Organisational agility:

The need for agility to grow revenue and thrive in a turbulent market

The contours of the post-Covid market landscape, coupled with a cost of living crisis, are likely to be as familiar as Atlantis or Saturn. But what’s clear is that this virus is no great leveller. Some sectors are being decimated while others flourish. Continuing uncertainty, driven by the twin threats of W-shaped (double-dip) recessions and M-shaped pandemics, means demand will remain volatile – at least in the medium term. This is the reality businesses need to navigate. Organisations must equip themselves with new tools to protect and enhance their revenue.

21 July 2022 | 4 min read | Share this

In this market, changes in customer needs and demand levels are as complex as they are rapid. Most organisations’ strategy, sales, marketing and commercial functions weren’t built to move at such a fast pace. It was therefore telling to read a recent FT study of the top 100 companies ‘Prospering in the Pandemic’. Many are recent start-ups, pure-play eCommerce firms, or SaaS businesses. These organisations aren’t just digital natives or cloud natives, they’re agility natives. Not only because of their culture, but also because of how they’ve organised themselves, and how they respond rapidly to market changes. It’s no coincidence that these businesses are thriving. They’re designed to adapt and to overcome – like the Marines or the Borg. Agility is in their DNA.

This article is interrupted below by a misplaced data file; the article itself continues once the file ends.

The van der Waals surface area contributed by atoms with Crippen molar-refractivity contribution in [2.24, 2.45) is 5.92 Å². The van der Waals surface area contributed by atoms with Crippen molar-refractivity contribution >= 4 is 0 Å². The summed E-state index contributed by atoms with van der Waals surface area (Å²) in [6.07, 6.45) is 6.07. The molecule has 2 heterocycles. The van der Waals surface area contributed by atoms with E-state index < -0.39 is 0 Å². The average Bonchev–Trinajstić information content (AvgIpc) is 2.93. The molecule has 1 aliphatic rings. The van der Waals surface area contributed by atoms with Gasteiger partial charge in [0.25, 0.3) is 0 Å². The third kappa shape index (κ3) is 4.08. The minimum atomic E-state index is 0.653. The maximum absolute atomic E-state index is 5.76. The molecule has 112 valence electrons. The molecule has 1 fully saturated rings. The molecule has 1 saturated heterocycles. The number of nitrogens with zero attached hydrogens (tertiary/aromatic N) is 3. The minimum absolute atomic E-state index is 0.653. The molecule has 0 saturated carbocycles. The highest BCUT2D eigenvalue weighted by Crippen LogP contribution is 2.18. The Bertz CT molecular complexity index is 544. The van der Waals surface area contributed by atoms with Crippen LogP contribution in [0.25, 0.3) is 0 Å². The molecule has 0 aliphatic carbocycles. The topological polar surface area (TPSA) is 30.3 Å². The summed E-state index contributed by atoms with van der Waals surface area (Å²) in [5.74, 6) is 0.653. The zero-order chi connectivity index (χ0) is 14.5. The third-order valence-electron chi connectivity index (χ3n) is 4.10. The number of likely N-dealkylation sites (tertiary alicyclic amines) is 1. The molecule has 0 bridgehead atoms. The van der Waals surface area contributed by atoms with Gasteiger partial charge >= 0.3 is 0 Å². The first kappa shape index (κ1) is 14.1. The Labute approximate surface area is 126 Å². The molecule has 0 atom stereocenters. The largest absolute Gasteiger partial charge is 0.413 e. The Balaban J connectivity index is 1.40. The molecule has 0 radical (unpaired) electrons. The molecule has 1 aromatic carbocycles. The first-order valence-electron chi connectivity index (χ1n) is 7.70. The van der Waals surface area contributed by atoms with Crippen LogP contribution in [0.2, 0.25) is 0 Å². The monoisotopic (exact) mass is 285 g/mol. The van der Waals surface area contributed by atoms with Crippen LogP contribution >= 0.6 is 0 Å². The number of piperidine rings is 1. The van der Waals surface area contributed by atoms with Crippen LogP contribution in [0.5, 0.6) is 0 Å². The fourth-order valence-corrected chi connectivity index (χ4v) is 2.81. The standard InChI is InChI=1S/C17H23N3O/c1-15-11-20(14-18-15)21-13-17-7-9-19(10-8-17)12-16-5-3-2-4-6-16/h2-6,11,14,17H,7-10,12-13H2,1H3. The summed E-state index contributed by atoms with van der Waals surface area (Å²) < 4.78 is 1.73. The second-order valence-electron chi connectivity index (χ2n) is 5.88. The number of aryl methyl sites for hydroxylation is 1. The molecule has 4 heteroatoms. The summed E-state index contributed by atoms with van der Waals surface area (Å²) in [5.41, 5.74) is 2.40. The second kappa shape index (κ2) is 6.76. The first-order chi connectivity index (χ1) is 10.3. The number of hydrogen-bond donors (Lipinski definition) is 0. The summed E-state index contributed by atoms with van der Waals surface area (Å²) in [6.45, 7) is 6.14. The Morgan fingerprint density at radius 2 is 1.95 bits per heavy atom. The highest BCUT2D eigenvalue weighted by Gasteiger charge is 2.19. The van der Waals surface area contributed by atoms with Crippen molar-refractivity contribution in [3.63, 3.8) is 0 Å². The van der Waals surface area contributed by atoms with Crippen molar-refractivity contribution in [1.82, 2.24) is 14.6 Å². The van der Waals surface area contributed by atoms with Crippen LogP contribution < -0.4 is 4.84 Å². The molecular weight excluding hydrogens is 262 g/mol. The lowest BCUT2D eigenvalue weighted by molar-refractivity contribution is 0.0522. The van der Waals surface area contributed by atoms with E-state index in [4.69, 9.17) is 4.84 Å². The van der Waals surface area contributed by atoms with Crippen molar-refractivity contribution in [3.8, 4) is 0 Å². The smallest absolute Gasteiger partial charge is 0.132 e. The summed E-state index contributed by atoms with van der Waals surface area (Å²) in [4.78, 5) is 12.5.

For us at Baringa, ‘organising for growth’ is all about enabling companies to achieve sustainable growth and maximise sales amid rapidly evolving markets. We’ve identified five key shifts that organisations need to make:

  1. A different mindset and ways of working